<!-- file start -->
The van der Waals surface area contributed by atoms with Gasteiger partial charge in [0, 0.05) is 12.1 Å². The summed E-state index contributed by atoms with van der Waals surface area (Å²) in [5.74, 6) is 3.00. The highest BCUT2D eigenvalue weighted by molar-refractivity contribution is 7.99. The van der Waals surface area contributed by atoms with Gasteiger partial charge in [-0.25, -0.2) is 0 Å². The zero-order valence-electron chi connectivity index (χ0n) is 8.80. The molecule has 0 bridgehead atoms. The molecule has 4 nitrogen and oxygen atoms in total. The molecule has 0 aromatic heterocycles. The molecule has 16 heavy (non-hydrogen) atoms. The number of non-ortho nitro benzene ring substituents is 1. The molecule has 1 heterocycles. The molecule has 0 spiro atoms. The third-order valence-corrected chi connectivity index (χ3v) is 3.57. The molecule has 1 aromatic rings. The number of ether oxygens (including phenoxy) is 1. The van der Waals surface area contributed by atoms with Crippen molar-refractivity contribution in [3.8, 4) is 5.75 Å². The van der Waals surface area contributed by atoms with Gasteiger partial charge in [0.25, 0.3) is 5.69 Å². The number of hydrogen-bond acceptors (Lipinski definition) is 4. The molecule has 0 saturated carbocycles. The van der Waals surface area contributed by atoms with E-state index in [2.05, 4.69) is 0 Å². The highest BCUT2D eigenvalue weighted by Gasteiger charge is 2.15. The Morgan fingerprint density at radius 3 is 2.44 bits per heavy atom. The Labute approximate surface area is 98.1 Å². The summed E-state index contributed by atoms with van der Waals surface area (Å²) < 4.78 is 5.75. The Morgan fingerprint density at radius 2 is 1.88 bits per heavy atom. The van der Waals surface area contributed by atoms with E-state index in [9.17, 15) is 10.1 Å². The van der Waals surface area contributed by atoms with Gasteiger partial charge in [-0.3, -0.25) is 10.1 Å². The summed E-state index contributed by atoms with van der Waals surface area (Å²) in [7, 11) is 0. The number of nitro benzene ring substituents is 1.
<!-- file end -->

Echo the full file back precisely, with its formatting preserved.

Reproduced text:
The van der Waals surface area contributed by atoms with Gasteiger partial charge in [0, 0.05) is 12.1 Å². The summed E-state index contributed by atoms with van der Waals surface area (Å²) in [5.74, 6) is 3.00. The highest BCUT2D eigenvalue weighted by molar-refractivity contribution is 7.99. The van der Waals surface area contributed by atoms with Gasteiger partial charge in [-0.25, -0.2) is 0 Å². The zero-order valence-electron chi connectivity index (χ0n) is 8.80. The molecule has 0 bridgehead atoms. The molecule has 4 nitrogen and oxygen atoms in total. The molecule has 0 aromatic heterocycles. The molecule has 16 heavy (non-hydrogen) atoms. The number of non-ortho nitro benzene ring substituents is 1. The molecule has 1 heterocycles. The molecule has 0 spiro atoms. The third-order valence-corrected chi connectivity index (χ3v) is 3.57. The molecule has 1 aromatic rings. The number of ether oxygens (including phenoxy) is 1. The van der Waals surface area contributed by atoms with Crippen molar-refractivity contribution in [3.8, 4) is 5.75 Å². The van der Waals surface area contributed by atoms with Gasteiger partial charge in [0.25, 0.3) is 5.69 Å². The number of hydrogen-bond acceptors (Lipinski definition) is 4. The molecule has 0 saturated carbocycles. The van der Waals surface area contributed by atoms with E-state index in [2.05, 4.69) is 0 Å². The highest BCUT2D eigenvalue weighted by Gasteiger charge is 2.15. The Morgan fingerprint density at radius 3 is 2.44 bits per heavy atom. The Labute approximate surface area is 98.1 Å². The summed E-state index contributed by atoms with van der Waals surface area (Å²) < 4.78 is 5.75. The Morgan fingerprint density at radius 2 is 1.88 bits per heavy atom. The van der Waals surface area contributed by atoms with E-state index in [9.17, 15) is 10.1 Å². The van der Waals surface area contributed by atoms with Gasteiger partial charge in [-0.3, -0.25) is 10.1 Å². The summed E-state index contributed by atoms with van der Waals surface area (Å²) in [7, 11) is 0. The number of nitro benzene ring substituents is 1.